We need a rolling forecast! Really? Why?
By Steve Morlidge, Business Forecasting thought leader, author of "Future Ready: How to Master Business Forecasting" and "The Little Book of Beyond Budgeting"
I’d like to claim that I am not easily annoyed….but that would be untrue. And one of the things that is guaranteed to irritate me are glib statements from people who claim to be experts – particularly if it is part of an act to get people to buy something.
In the realm of forecasting, one of the statements that I often hear is that rolling forecasts are ‘best practice’ – which is another thing that irritates me because it usually is just code for ‘everyone else is doing it’. Just like getting a tattoo is ‘best practice’. Yeah, right.
When I challenge people to explain what they mean when they use the term ‘rolling forecasts’ they usually says something like ‘it involves reforecasting more frequently’, which is wrong. Don’t misunderstand me – forecasting more frequently is very definitely ‘A Good Thing’ but that is not what a rolling forecast is, and those proffering this definition have demonstrated that they don’t really understand why they forecast in the first place.
Put simply a rolling forecast is a forecast that has a constant horizon. So if every time you forecast you looked 18 months out, or just six months out this would be a rolling forecast. Contrast this with forecasts to the end of the financial year made in January, March June and September. These are not rolling forecasts because their horizons are not constant, being 12, 9, 6 and 3 months respectively.
Why is this important?
To answer this question we need to go back a step.
In the last blog I described how forecasts help you make sure that your plans are appropriate. That is that they will help take you from where you currently are to where you want to be. Plans are potential future decisions - decisions to commit to action and provide the necessary resources.
What is critical is that this commitment is made at the right time.
If you commit to action too soon you are potentially vulnerable because you have lost the flexibility to respond to changes in the world. And for obvious reasons if you commit too late you are also vulnerable. So it is critically important that the visibility of the future that your forecast horizon is linked to your ability to respond – to the time lag between deciding to act and the results of the action being manifest.
To refer to the sailing analogy I used in the last blog - if you are captain of an oil tanker and it takes you a mile to change course then you need to be able to ‘forecast’ a mile ahead, probably using radar. Any shorter forecast horizon is dangerous, any longer is unnecessary. If, on the other hand you are in a very manoeuvrable speedboat you don’t need radar at all because you can see far enough ahead unaided.
So you need a rolling forecast horizon to make sure that you are able to make the right decisions at the right time.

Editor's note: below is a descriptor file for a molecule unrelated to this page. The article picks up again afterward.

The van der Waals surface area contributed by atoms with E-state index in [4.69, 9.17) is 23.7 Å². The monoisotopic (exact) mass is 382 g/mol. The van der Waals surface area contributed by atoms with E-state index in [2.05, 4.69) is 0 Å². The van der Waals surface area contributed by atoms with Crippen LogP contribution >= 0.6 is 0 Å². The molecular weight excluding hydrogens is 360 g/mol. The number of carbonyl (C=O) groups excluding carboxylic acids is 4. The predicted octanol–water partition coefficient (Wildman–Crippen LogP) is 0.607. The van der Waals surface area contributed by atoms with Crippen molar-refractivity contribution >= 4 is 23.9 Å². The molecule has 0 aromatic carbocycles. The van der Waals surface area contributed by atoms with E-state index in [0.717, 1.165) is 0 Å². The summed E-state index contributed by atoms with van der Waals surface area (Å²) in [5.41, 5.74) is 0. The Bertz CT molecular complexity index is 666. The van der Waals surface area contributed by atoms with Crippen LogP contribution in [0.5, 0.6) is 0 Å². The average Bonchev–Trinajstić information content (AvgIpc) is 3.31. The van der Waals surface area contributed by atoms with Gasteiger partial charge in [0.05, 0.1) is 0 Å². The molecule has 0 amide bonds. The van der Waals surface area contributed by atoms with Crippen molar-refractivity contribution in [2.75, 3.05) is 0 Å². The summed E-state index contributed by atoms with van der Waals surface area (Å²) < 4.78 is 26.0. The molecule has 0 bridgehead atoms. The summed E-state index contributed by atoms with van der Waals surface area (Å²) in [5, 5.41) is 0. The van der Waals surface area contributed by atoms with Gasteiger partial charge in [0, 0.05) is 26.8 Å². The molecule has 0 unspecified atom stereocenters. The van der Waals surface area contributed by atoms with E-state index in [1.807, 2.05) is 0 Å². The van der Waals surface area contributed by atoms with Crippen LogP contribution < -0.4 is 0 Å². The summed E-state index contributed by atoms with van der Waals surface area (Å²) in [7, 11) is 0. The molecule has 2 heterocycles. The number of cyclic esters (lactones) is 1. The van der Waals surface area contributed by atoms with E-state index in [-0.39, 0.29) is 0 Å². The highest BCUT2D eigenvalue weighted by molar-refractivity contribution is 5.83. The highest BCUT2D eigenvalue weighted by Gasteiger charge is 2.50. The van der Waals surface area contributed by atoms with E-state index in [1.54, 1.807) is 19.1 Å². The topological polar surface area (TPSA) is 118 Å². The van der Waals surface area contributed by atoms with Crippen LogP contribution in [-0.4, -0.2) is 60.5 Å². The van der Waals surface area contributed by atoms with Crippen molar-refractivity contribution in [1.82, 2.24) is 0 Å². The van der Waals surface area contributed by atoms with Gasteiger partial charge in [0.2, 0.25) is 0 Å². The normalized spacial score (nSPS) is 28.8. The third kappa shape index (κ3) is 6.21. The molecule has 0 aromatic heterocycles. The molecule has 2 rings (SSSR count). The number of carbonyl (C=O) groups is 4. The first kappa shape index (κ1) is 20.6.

This is not a matter of opinion.
The design of your rolling forecast process is an inevitable logical consequence of the decision-making architecture of your business. This is well known to supply chain managers where understanding the ‘cumulative lead time’ for every product is critically important to making sure that you are able to maintain supply.
On the subject of timing, I said earlier that forecasting frequently was ‘A Good Thing’. But is this always the case? If you currently forecast on a quarterly basis, should you forecast monthly instead? Or weekly, or daily?
Those readers who have spend hours in meetings in unproductive arguments about things like this will be pleased to know that there is a ‘right answer’ to this as well, rather than it being a simple matter of opinion.
Let’s return again to the idea of forecasts as information in support of decision-making. You need to update your forecast only when:
The piece of (forecast) information is important for the decisions that you need to take
It is likely that the information has changed materially (i.e. in a way that might change your decision) since the last time you produced the forecast.
My guess is that this will mean that you will end up forecasting some things far more frequently that you currently do, and other things far less frequently. In fact I’d wager that the only thing that you are NOT likely to do is carry on forecasting everything at the same frequency at the same level of detail as you currently do.
So the art of good forecasting required a firm grasp of time, particularly the rate at which things change in the market place compared to how quickly you can respond. Ideally you would be able to react so quickly that forecasting would not be required at all, but for most businesses this is a pipe dream, so the ability to anticipate has to compensate for the inability to respond.
Perhaps I shouldn’t get irritated by the widespread failure to understand perhaps the most basic principle of forecasting. After all it wasn’t that long ago – at a time when I designed and ran forecast processes for a living - that I was equally as ignorant. And there is another important topic where the depth of ignorance is equally as great.
Can you guess what it is?